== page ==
The case shows that clients must consider very carefully before establishing an SMSF and pooling investments with a family member, especially where there are shared business interests. There are other relationships which may represent a higher degree of risk that a dispute will arise. These include: parent–child SMSFs, SMSFs with in-laws and SMSFs shared between business associates. What about making decisions? Does it have to be unanimous? Following on from the issues raised by Notaras the topic of trustee decision making is intriguing. Remember that Self managed super funds are private trusts and as such disputes about the control of the trustee are a matter for the relevant state court. People should be more aware, that there is a general legal principle , where joint trustees are appointed, they must act unanimously.
This principle was affirmed by Kaye J in Beath v Kousal . This means that it is almost impossible to make decisions if joint trustees cannot agree. However, this general legal rule can be displaced by the “governing rules” of the fund (usually attached to the trust deed) where they provide that decisions can be made in some other manner. One example is, the rules might state that where there are deadlocks between trustees in making their decisions, can be resolved on the basis that votes by each trustee, are weighted according to their account balance as a member of the fund. If you read the Deed carefully in many cases this provision does not exist and the deadlock will remain. A really important question to ask in the case of SMSFs where trustees cannot agree is: Can the trustee be removed, other than by a court? In order to avoid a costly court process and likely time delays, a properly drafted trust deed and associated governing rules can provide for a procedure by which a trustee can be removed, and a new one appointed. An appropriate process may be that the member or members who have greater than half the total account balance are able to appoint a new trustee and remove an existing one. Not all governing rules are the same, and many will not provide for this as a solution.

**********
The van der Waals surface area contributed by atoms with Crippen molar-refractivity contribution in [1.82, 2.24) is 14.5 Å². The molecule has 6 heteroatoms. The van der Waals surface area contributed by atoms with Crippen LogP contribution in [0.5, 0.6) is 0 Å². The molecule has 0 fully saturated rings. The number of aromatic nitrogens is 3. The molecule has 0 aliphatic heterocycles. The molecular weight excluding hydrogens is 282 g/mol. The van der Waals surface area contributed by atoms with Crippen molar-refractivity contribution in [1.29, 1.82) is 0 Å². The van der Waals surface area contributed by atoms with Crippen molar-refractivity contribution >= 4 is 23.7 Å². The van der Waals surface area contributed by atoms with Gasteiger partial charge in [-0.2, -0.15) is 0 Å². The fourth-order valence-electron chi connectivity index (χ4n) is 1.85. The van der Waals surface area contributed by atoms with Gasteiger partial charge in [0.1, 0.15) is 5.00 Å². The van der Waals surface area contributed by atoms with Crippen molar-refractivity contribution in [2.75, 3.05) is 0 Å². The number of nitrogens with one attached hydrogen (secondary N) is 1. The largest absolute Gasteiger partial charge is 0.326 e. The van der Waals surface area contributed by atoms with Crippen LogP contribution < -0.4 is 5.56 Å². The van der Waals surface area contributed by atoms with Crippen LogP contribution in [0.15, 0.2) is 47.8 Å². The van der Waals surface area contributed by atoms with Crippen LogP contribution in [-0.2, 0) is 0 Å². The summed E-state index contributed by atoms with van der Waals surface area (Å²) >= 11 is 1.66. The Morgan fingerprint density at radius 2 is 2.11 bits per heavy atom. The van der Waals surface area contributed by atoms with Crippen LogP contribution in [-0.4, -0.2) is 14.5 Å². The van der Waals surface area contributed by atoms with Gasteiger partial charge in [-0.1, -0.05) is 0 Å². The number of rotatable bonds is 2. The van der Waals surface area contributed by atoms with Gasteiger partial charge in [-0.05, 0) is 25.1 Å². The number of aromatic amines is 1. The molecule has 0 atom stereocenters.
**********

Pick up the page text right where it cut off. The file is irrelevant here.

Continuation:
It is very interesting that the case of Notaras, did not contain any discussion about the trust deed or governing rules of the rights of Basil and Brinos’ as trustees and members of a shared SMSF. It appears that under the governing rules of Basil’s SMSF, he did not have adequate power to remove Brinos, despite Basil clearly being the member with the majority account balance. In addition, the governing rules also determine whether the power to hire and fire a trustee (i.e., the appointor power) comes with extra duties or “fiduciary” obligations attached, such as the obligation to exercise the power in good faith (see for example Berger v Lysteron Pty Ltd ). Unless the rules specifically provide that the power does not have to be exercised in good faith, the decision to remove and appoint a trustee will always be subject to attack on grounds that one party was not treated fairly. So a smart thing to do is review carefully the words in the trust deed and rules. You should ensure it will protect the interests of the members with the majority of benefits, by the governing rules stating that the power to appoint a new trustee, can be exercised without associated fiduciary duties (these duties would be similar to those of a trustee). Very few governing rules will provide for this so it is a very important process to check what they state.